Look ... the planet needs help now. If I have students in my Global Studies class who I "invite" to attend this conference, and they don't want to attend ... that's a direct reflection of their ability to think clearly (i.e., the way I think), and so ... obviously ... they don't deserve good grades.

If they don't want to stand a shift to save the planet ... well then, why should I go out of my way to make their career go well for them?

In fact, as the trainer of the next generation, am I not doing the planet a disservice by allowing such students to earn the grades that will enable them to become our next leaders?

This is a no brainer folks.

Anyone of my students who don't want to attend don't have to ... just like I don't have to give pass them if I don't want to.

Everyone's free to do what they want here. There's no coercion.

mcentellas said...

I seriously hope that last comment was sarcasm.

That said, I agree that "requiring" students to attend events is problematic. I have no problem w/ giving students a list of several activities and then requiring them to attend some number of them (their choice of which) on various issues. Conversely, I've given students the possibility of extra credit to attend events, even those that will certainly take a partisan point of view (often even events that take partisan positions I oppose).

But requiring students to volunteer time is even more problematic, unless the program is clearly part of a broader curricular program. For example, my wife is teaching an environmental studies course that has field work components. But this is clearly spelled out in the syllabus and is part of the course.

In short, I think the memo was perhaps poorly worded. It certainly is in a grey area. But I would hope that most faculty members understand their ethical obligations.

Anonymous said...

The fact that you aren't quite sure whether that last comment is satire is quite a commentary on the state of the academy.

Anonymous said...

I assume the comment at 6:23pm is not sarcastic. But then I've also been in classes where we were given a choice between "volunteering" at the AIDS clinic and "volunteering" at the environmental activism organization for a passing grade. And, the class where the only extra credit available was attendance at the prof's weekly anti-war rally (incidentally, we spent 7 of our 16 weeks during the semester -- where we were supposed to get World Regional Geography basics -- on how evil Israel is.)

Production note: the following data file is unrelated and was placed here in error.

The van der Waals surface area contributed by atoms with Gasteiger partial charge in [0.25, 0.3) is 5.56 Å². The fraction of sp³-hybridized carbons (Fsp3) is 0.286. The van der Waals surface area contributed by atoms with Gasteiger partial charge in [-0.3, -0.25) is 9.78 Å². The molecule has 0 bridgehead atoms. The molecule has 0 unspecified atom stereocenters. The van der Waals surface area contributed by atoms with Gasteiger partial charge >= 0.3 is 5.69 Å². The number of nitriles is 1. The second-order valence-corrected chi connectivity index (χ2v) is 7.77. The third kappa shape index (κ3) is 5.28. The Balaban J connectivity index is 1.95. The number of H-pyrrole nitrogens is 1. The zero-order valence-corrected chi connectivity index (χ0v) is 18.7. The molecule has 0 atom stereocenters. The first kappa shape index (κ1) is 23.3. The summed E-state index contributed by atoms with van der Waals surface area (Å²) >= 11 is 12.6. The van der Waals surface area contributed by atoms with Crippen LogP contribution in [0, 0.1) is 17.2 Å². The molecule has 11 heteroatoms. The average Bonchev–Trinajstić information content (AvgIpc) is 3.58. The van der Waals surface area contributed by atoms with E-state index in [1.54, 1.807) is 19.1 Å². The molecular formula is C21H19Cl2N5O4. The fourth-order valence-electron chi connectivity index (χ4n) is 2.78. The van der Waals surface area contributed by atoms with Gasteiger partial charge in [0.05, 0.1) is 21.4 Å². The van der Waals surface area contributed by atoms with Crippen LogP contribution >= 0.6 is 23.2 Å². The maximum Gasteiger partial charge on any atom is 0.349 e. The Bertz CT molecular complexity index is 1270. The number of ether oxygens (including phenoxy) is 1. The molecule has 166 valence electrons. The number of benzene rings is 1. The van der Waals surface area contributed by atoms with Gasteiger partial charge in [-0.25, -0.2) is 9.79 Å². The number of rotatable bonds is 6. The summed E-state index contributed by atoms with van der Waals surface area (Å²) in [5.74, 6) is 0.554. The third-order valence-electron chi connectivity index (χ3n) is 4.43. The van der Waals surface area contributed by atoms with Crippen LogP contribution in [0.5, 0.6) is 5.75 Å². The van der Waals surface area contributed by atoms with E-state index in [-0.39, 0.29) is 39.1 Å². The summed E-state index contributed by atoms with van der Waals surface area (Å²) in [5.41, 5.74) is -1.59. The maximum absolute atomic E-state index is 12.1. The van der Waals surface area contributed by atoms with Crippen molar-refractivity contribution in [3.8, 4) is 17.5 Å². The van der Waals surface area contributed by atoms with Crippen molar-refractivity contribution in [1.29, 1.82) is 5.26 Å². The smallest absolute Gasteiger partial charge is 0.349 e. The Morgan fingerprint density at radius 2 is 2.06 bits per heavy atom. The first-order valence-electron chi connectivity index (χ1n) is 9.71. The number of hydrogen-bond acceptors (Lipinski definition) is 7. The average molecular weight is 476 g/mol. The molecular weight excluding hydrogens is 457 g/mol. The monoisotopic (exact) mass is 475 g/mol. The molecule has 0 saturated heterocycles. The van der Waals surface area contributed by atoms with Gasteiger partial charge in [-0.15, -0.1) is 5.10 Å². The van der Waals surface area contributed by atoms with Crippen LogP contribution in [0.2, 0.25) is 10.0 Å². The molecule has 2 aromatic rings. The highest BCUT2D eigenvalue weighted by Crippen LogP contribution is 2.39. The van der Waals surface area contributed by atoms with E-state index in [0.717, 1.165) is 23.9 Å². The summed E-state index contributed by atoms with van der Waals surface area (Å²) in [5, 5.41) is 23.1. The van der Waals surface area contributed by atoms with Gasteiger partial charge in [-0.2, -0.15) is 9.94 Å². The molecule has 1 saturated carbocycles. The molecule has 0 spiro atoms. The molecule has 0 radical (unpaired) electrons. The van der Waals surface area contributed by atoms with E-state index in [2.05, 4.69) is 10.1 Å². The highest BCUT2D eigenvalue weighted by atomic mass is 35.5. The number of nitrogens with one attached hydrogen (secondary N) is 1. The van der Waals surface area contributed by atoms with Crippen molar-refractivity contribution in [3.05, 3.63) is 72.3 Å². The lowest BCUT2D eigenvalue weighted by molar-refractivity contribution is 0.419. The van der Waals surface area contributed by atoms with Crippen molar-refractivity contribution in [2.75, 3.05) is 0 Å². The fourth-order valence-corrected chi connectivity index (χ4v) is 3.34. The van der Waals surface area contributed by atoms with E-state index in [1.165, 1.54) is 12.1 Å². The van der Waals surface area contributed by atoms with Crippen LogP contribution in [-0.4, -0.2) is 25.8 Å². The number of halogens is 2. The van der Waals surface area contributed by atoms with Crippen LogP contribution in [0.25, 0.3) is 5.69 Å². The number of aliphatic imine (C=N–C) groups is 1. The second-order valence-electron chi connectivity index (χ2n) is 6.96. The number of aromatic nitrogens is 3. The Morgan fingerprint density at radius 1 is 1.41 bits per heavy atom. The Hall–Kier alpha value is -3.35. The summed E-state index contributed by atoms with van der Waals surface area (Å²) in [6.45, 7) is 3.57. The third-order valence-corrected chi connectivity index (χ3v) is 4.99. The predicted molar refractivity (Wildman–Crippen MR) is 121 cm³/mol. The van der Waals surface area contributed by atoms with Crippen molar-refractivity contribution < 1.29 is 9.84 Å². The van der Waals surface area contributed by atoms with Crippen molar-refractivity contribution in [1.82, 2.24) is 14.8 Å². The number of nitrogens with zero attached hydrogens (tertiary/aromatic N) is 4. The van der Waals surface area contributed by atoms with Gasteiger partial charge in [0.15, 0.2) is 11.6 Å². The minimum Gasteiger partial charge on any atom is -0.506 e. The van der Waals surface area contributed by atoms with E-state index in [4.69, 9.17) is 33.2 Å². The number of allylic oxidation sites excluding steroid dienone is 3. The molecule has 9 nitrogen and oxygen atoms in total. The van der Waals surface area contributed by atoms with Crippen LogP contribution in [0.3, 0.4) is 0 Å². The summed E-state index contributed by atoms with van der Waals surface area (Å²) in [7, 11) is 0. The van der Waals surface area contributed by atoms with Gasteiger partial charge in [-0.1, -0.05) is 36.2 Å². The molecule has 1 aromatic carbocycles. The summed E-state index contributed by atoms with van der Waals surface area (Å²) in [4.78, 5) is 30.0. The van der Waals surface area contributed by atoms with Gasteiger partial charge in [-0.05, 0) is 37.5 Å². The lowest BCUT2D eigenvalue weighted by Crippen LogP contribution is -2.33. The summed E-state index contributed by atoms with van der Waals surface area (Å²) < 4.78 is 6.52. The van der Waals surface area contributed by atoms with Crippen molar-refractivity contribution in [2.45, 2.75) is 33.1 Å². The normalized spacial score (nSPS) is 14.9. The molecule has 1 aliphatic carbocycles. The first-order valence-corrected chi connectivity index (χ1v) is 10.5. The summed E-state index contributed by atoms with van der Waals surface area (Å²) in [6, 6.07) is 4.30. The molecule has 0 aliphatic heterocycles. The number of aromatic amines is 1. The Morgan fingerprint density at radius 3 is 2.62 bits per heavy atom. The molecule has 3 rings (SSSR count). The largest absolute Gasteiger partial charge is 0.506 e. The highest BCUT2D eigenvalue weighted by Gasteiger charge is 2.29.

Students ought not be expected to support, or appear to support, their teachers' idealogical stances (at least not in an academic setting.) But if teachers want that kind of thing to go on, it'd be great if they'd advertise it loud and clear on Admitted Students Night, in the admissions bulletin, and in the syllabus and course listing for the affected classes. Transparency being key to a free and open exchange (of both ideas and money.)

submandave said...

I agree that the e-mail is poorly worded and/or obtuse. If a student wasn't "required" but still wanted to take advantage of the "volunteer" for "scholarship" offer, could he/she? Why or why not?

Concerning the "requirement" of participation, I tend to side with Bob, that any required extracuricular activities should directly relate to knowledge/experience that cannot be gained in the classroom. As such, though, I can also see a professor requiring attendence without necessarilly advocating the content. For example, in a class on sociology and group dynamics it might be good case study to attend a protest/demonstration. By having all students attent the same event some degree of control over the subject is effected and allows student to compare and contrast findings. Likewise, a psychology professor may legitimately require students to attend a 9-11 truther presentation to study paranoia and delusion. In this case, I think this conference would be interesting to climatology, meterology or oceanography professors and allow the studets to either highlight often unreported information or to rebut with data/findings excluded from presentation. Likewise for communications and media professors.